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Cotton supplies shrink, markets uncertain

Even though the world is using more cotton than it's producing, the question of when cotton prices rise and by how much is a hard one to answer, according to the National Cotton Council's chief economist.

“We're still seeing quite a bit of price pressure out there,” said Gary Adams, NCC's vice president for economics and policy analysis. “And a lot of that has to do with the fact that we're still going to see a fairly large crop from this year's U.S. harvest, although it's been a fairly wet fall.”

Another factor hanging over the market is the large holdover of U.S. stocks from last year, approximately 7.5 million bales.

Adams says that unless the market “gets surprised about the size of this year's U.S. crop,” large supplies will keep pressure on prices working into harvest and into next spring.”

The market will continue to trade on USDA's October estimate of an 18.1 million-bale U.S. cotton crop in 2002.

As to USDA sticking to this forecast next month despite the losses that Mid-South and Southeast cotton have taken from excessive rain this fall, Adams noted. “It could be that the Mid-South crop was higher than USDA estimated back in September. Now with the losses, USDA's current estimates may be actually be fairly accurate.”

U.S. growers won't be selling as much cotton into the domestic textile industry as in year's past. But the industry has stabilized somewhat, according to Adams, and domestic consumption could remain steady at around 7 million to 8 million bales.

Meanwhile, exports of raw cotton have increased by the same amount that domestic consumption has decreased. This, too, can have some impact on the domestic price equation, noted Adams.

“When you rely on the export market, it forces the United States to be very competitive with the quotes and bids coming in from other countries. So the percentage (of domestic use to exports) probably does factor into the price situation in the United States and contributes somewhat to the overall price situation that we're in now.”

There is a good possibility for continuing strong exports, according to Adams. “One of the indicators is foreign production and consumption of cotton. There is a deficit out there — more cotton is being consumed than is being produced. So they are going to have to look somewhere to get cotton, and the United States is in a position to supply it.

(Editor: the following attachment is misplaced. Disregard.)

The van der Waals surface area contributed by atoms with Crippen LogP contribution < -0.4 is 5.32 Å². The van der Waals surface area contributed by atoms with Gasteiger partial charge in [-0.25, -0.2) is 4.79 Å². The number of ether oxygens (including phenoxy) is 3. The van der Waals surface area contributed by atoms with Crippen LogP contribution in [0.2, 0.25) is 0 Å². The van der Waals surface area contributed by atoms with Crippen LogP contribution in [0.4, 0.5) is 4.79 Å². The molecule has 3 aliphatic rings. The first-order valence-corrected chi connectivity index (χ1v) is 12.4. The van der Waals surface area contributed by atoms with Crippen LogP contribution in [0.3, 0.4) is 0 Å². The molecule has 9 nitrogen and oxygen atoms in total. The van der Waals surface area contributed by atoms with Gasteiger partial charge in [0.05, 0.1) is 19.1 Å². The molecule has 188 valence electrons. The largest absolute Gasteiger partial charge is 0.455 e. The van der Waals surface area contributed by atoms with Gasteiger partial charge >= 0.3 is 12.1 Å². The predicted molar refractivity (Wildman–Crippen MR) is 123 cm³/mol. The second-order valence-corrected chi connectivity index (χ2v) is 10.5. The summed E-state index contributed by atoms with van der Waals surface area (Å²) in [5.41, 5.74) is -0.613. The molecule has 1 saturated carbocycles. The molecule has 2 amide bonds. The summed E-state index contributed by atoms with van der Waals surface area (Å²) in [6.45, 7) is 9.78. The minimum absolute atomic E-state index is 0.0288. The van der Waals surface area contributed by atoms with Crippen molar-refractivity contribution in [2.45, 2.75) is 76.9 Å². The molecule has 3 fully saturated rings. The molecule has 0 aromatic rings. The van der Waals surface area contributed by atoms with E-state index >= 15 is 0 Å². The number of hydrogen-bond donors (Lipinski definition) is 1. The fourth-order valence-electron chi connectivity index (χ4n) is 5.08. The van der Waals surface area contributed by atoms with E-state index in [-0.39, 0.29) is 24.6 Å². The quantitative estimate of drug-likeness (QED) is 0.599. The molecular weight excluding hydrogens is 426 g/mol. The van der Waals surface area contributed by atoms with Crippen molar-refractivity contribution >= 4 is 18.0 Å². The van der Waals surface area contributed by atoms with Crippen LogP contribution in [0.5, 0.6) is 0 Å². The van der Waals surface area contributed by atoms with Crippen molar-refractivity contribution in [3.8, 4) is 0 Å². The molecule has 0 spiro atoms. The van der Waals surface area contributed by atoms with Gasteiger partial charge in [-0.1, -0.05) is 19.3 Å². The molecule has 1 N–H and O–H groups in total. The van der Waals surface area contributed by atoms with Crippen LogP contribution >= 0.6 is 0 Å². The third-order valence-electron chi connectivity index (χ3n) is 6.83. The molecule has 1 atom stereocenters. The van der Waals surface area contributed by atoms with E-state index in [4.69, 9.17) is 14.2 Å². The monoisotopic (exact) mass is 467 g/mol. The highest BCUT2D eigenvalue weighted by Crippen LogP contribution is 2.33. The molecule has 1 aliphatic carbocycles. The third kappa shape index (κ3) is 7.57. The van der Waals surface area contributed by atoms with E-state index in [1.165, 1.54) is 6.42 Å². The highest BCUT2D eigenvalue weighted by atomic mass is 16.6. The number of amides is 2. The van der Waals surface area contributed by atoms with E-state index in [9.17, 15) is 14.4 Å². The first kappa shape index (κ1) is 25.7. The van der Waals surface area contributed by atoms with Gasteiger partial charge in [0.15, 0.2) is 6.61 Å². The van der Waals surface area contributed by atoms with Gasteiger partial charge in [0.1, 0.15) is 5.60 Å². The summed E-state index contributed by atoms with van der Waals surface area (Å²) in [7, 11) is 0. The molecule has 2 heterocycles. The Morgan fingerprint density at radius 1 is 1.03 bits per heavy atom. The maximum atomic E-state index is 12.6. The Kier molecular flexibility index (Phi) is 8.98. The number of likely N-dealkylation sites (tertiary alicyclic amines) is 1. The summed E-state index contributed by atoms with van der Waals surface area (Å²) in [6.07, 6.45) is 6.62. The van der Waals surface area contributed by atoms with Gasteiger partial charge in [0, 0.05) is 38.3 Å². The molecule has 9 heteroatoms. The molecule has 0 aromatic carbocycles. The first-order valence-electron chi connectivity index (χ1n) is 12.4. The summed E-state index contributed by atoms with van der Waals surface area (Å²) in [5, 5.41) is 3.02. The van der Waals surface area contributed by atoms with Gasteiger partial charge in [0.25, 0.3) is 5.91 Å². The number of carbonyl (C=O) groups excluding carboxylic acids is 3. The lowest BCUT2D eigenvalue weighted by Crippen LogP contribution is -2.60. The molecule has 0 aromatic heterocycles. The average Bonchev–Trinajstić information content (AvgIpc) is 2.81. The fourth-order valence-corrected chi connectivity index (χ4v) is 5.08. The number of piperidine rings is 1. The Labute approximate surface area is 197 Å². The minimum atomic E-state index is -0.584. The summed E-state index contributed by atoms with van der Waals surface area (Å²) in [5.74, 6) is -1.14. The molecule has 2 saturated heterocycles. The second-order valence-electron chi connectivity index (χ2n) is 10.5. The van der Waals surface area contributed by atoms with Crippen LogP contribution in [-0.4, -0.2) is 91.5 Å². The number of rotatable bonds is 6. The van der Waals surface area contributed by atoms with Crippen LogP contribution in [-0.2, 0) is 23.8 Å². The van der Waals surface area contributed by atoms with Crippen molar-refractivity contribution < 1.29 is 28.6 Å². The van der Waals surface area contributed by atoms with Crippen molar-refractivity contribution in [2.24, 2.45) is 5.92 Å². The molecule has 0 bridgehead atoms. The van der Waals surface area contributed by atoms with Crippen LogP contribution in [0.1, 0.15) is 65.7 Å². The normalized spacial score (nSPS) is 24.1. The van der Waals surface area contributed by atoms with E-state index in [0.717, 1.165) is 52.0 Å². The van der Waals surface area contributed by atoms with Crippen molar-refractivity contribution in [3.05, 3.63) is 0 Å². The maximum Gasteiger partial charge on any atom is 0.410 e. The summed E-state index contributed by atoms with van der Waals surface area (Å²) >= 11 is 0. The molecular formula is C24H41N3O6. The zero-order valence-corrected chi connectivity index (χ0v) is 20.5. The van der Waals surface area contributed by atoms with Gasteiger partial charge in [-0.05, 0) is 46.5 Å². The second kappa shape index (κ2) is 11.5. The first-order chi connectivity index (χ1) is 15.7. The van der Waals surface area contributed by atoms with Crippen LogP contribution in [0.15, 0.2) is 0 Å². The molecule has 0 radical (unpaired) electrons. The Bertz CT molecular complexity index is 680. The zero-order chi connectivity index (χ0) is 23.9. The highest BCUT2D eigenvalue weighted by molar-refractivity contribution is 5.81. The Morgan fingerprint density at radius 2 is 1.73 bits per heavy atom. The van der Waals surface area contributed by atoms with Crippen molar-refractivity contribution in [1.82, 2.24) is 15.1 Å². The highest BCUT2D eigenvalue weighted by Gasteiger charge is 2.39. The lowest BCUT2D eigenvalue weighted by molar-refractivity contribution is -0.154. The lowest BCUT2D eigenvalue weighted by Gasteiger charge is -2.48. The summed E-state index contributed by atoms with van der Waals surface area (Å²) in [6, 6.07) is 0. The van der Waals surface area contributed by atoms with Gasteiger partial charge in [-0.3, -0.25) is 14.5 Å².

Other factors for a strong export market include demand from Mexico, Turkey, Pakistan and India. “And if we could see China pick up its imports, all that would set the stage for maintaining a 10 million- to 11 million-bale export figure.”

Adams noted that China's domestic demand continues to remain fairly strong, somewhere in the area of 25 million to 26 million bales. Estimates are that this year's Chinese crop is going to be somewhere around 22 million bales.

The deficit in Chinese production suggests that China will import some cotton and further draw down its stocks. “The market will watch how China's imports shape up as we go through the marketing year,” Adams said. “We are continuing to have issues with China about how they are implementing their tariff rate quotas under WTO.”

While China appears reluctant to buy cotton, “if you look at their internal demand situation, we're seeing supplies tighten up a lot. I don't know how long into the future they can draw down stocks.”

Another factor that could hurt cotton consumption in the world is the continued growth of man-made fiber, Adams said. “We have seen man-made fiber production increase at almost an exponential rate the last four or five years.”

The good news for prices is that that world stocks will draw down this year by 6 million bales.

“So we are seeing the market tightening up and moving in the right direction,” Adams said. “Once we get through harvest, maybe that starts to translate into some better prices.”

As the 2003 planting season rolls around, there will finally be legitimate competition for acres. “The grain markets are going to provide the strongest competition for acreage, more so than soybeans,” Adams said. “By the time we get into next spring, South America may have already taken a lot of the appeal out of soybean prices.”

The hope is that grain crops will pull on the cotton market. But Adams stresses that uncertainty will be a part of this market for a while.

“Stocks will play an important role. There's a lot of difference between having 4 million bales of cotton stocks going into planting and 6 million or 7 million bales.

“There are a lot of signals pointing to a turnaround in the cotton market,” Adams said, “but when all the fundamentals converge and at what price level is hard to say.”


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